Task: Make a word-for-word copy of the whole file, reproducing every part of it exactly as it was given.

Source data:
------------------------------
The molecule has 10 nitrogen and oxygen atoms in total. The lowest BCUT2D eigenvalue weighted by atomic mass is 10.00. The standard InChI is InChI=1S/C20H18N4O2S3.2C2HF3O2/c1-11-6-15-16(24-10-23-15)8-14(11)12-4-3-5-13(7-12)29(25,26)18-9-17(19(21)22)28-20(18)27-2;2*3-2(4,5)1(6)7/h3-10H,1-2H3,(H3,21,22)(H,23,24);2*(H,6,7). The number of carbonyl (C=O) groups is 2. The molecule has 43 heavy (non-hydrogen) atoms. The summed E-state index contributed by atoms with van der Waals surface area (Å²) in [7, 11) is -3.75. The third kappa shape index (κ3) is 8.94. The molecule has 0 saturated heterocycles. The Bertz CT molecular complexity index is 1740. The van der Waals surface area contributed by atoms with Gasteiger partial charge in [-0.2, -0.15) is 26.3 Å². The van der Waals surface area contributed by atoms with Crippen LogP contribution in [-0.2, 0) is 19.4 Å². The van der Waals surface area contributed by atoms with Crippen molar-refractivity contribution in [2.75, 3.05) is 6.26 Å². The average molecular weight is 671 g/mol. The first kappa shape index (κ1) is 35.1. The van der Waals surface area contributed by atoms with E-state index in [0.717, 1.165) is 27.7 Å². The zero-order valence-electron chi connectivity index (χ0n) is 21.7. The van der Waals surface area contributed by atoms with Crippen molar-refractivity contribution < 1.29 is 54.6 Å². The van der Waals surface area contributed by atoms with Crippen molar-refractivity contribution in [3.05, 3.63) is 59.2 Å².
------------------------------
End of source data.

The molecule has 10 nitrogen and oxygen atoms in total. The lowest BCUT2D eigenvalue weighted by atomic mass is 10.00. The standard InChI is InChI=1S/C20H18N4O2S3.2C2HF3O2/c1-11-6-15-16(24-10-23-15)8-14(11)12-4-3-5-13(7-12)29(25,26)18-9-17(19(21)22)28-20(18)27-2;2*3-2(4,5)1(6)7/h3-10H,1-2H3,(H3,21,22)(H,23,24);2*(H,6,7). The number of carbonyl (C=O) groups is 2. The molecule has 43 heavy (non-hydrogen) atoms. The summed E-state index contributed by atoms with van der Waals surface area (Å²) in [7, 11) is -3.75. The third kappa shape index (κ3) is 8.94. The molecule has 0 saturated heterocycles. The Bertz CT molecular complexity index is 1740. The van der Waals surface area contributed by atoms with Gasteiger partial charge in [-0.2, -0.15) is 26.3 Å². The van der Waals surface area contributed by atoms with Crippen LogP contribution in [-0.2, 0) is 19.4 Å². The van der Waals surface area contributed by atoms with Crippen molar-refractivity contribution in [2.75, 3.05) is 6.26 Å². The average molecular weight is 671 g/mol. The first kappa shape index (κ1) is 35.1. The van der Waals surface area contributed by atoms with E-state index in [0.717, 1.165) is 27.7 Å². The zero-order valence-electron chi connectivity index (χ0n) is 21.7. The van der Waals surface area contributed by atoms with Crippen molar-refractivity contribution < 1.29 is 54.6 Å². The van der Waals surface area contributed by atoms with Crippen molar-refractivity contribution in [3.05, 3.63) is 59.2 Å².